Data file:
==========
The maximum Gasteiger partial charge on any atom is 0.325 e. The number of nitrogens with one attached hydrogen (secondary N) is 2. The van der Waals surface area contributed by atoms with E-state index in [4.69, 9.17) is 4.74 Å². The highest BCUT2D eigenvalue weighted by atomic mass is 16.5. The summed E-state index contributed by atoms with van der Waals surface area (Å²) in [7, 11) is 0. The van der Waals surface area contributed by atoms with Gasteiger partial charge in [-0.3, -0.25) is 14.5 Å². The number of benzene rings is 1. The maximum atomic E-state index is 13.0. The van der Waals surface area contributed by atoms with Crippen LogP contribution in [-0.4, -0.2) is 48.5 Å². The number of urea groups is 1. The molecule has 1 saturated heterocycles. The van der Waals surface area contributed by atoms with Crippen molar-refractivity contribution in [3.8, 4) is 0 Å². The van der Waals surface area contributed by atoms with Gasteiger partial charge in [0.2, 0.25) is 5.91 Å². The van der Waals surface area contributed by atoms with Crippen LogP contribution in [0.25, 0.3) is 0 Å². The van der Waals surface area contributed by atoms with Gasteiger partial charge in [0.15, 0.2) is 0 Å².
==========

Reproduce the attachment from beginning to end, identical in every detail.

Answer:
The maximum Gasteiger partial charge on any atom is 0.325 e. The number of nitrogens with one attached hydrogen (secondary N) is 2. The van der Waals surface area contributed by atoms with E-state index in [4.69, 9.17) is 4.74 Å². The highest BCUT2D eigenvalue weighted by atomic mass is 16.5. The summed E-state index contributed by atoms with van der Waals surface area (Å²) in [7, 11) is 0. The van der Waals surface area contributed by atoms with Gasteiger partial charge in [-0.3, -0.25) is 14.5 Å². The number of benzene rings is 1. The maximum atomic E-state index is 13.0. The van der Waals surface area contributed by atoms with Crippen LogP contribution in [-0.4, -0.2) is 48.5 Å². The number of urea groups is 1. The molecule has 1 saturated heterocycles. The van der Waals surface area contributed by atoms with Crippen molar-refractivity contribution in [3.8, 4) is 0 Å². The van der Waals surface area contributed by atoms with Gasteiger partial charge in [0.2, 0.25) is 5.91 Å². The van der Waals surface area contributed by atoms with Crippen LogP contribution in [0.25, 0.3) is 0 Å². The van der Waals surface area contributed by atoms with Gasteiger partial charge in [0.15, 0.2) is 0 Å².